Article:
2012 election financing

Every election cycle the amount of money spent trying to sway results increases.  Because of the Citizens United decision but other factors, too, the volumes of money involved makes news daily.  You read all the time about just how much money is sloshing through the system, the big donors providing it, the tricky ways it ultimately filters through to candidates via various PACs and other committees.   But I don’t want to just know about the activities of the Koch Brothers, Adelson or Karl Rove in isolation, I want to try to understand the flow of vast dollars through the system of political finance; I want to build a graph (in the mathematical sense) for this data.  Excited by the data provided as part of the “Follow the money” contest sponsored by  Center for Investigative Reporting (CIR) and  Investigative Reporters and Editors, Inc. http://www.kaggle.com/c/cir-prospect , this seemed possible.

I’ve completed a gross, first-pass analysis, and one result is captured by this figure:

This is a 7Meg PNG image; a 400K JPG  is also available here:

This shows contributors on the left, providing funds to a large set of committees in the middle, which provide funds to candidates on the right.  Blue/red colors have been used to flag Democratic/Republican party affiliations of candidates and some committees.

A second analysis focuses on “competitive races”, the set of candidates competing for the same office.

There are of course many important details as to how these graphs were constructed.  I’ve provided a brief description in this CIR tech report (updated 12 Nov, PDF,  12Meg).  Behind this there is ~1000 lines of Python code digesting the original mysql database provided by CIR via Kaggle.

This (12 Nov 12) update is now post-election.  While my work certainly informed my understanding of the 2012 election, I am sorry to say that none of it is conclusive.  My goal now is to do better for 2014.  If you find any of this useful in the iterim, please let me know!

Boy, do I wish the CIR organizers at Kaggle had alerted us to these!


13 thoughts on “2012 election financing

  1. Glad to see I’m not the only who’s working on this! If you treat the candidates as “Receivers” and everyone else was “Sender”, and play around a little with Forces Atlas 2, you get a very different graph that’s slightly clearer. It even shows the “Support” and “Oppose” in the middle of the graph. I’m not sure how to paste it on here, or I would.

    But some questions that I would love to explore with others is how the donors/senders are linked, and how these are linked to the other senate races around the country.

    • hi, and glad to hear others are bringing Gephi to bear on this.

      and i’m afraid that you’re right: wordpress (at least this simple theme) does not seem to allow comment posters the ability to attach any media. you should be able to put in a link to any images you have posted elsewhere, tho.

  2. Just checking in. Did you get anything done with this?

    I’m going to use your code for a slightly different thang. I wrote some automated toolz to download Austin PD’s “incident database” (everyone they arrest in the past 18 months) and then downloading each arrestee’s criminal history from the municipal court’s site. I’m gonna use your code to chart how different races’ punishments end up.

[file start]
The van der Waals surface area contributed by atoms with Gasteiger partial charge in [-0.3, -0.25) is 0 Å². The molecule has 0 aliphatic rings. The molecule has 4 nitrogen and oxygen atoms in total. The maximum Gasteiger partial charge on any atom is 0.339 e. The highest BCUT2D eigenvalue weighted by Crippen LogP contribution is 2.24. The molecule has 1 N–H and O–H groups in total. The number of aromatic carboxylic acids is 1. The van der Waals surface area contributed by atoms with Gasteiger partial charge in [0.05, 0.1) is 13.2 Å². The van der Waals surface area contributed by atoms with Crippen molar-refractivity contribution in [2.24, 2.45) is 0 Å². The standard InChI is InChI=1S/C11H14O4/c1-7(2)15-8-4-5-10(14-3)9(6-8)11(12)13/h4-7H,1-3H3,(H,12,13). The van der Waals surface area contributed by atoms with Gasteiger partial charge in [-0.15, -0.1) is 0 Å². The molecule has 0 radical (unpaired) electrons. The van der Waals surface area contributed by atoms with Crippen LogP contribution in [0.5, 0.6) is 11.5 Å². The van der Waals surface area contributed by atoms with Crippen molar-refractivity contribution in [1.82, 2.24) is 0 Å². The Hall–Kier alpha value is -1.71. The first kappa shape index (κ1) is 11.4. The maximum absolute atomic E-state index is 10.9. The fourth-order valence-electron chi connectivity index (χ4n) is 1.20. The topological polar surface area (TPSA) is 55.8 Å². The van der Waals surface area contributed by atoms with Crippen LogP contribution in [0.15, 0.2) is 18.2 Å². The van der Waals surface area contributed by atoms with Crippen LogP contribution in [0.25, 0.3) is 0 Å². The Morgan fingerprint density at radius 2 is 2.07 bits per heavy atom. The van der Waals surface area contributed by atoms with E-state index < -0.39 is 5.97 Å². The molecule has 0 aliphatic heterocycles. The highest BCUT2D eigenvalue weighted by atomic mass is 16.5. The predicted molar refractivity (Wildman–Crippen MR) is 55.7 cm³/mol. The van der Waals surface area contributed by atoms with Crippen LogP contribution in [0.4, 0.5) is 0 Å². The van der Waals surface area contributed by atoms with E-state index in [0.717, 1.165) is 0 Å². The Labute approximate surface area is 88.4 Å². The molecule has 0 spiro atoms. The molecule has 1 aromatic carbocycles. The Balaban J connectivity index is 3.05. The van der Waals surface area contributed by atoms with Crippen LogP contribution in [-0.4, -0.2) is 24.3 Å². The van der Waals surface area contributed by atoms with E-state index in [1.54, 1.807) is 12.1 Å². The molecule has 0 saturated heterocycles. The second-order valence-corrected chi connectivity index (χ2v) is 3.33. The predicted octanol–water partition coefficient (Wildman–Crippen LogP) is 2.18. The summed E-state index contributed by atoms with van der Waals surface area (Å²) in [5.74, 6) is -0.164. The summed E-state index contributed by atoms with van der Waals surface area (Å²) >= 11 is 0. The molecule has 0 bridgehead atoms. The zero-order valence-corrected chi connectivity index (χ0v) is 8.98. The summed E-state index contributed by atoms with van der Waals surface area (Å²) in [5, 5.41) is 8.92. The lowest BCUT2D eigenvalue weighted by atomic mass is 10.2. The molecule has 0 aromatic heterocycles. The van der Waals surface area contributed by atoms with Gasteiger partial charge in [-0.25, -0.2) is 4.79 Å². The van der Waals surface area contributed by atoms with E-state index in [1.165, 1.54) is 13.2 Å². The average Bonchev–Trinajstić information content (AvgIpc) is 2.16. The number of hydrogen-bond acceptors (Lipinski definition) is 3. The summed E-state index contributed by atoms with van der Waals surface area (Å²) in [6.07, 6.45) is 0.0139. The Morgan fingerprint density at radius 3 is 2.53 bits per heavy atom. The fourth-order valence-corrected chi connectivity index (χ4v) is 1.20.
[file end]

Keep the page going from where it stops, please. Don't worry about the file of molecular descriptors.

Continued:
• hi Brandon, yup i used the election energy to push thru another bit of development on this, focusing on particular races; i’ll write that up Real Soon Now.

      i’ll be curious to hear how the code i wrote for this transfers to police incident reports?! as it happens, i’m working with an Oakland “brigade” of CodeForAmerica, http://openoakland.org/ and interested in public access to police department data. small world…

    • I’m using your code (or maybe now ForceAtlas 2 … ) to map the outcomes of criminal cases based on race for each arrestee (x amt of jail, fines, nothing, probation, community service, a warning, etc). I live in TX, so you can guess how that’ll probably end up (30% of the drug arrests were black while our local population is only <8%).

    • and dang … if I lived in the bay area (SOMEDAY … when I’m not broke as fuck) I’d totally be down to join into your Code America team … there isn’t one down here.

  3. OK, I uploaded the software. I uploaded the FEC 2008 data in SQL form, too. I see yours works with CSV files … the tools I wrote worked on those files in a DB. My code centers around turning the FEC data into a WEKA ARFF format (which is what I was using to build decision trees), but it can also just print it out to stdout.


    • one clarification: i am working directly from the mysql dumps, via the _mysql module, not CSV files.

  4. Yeah, I have all the SQL to pull that data out, as well as the most recent (2008) presidential data to look through. I’ll get it all together and post back here asap.

  5. This is pretty cool, but kind of a blur as-is. Have you done graphs of specific races between two candidates? How about with names of contributors and committees attached to data points with a few select candidates?

    Something I did in mine was group contributors by occupation and/or employer. I was trying to see what industries support which candidate. I wonder what a chart like yours with that kind of data might look like.

    Is your code public? I’d love to experiment with it.

    • hi junk99, thanks for coming over (from kaggle).
      individual race analyses was one of my first thoughts. but i find many more (non-2012) candiates/ state+office+district keys that seem legitimate. did you figure out how to clean that up?
      and looking at indiv’s occupation codes and employers seems a great idea; have you done that?
      sure, i’m happy to share my code. i’ll set it up (probably github) and post instructions here. glad to hear you have energy for it, too.

Leave a Reply

Your email address will not be published. Required fields are marked *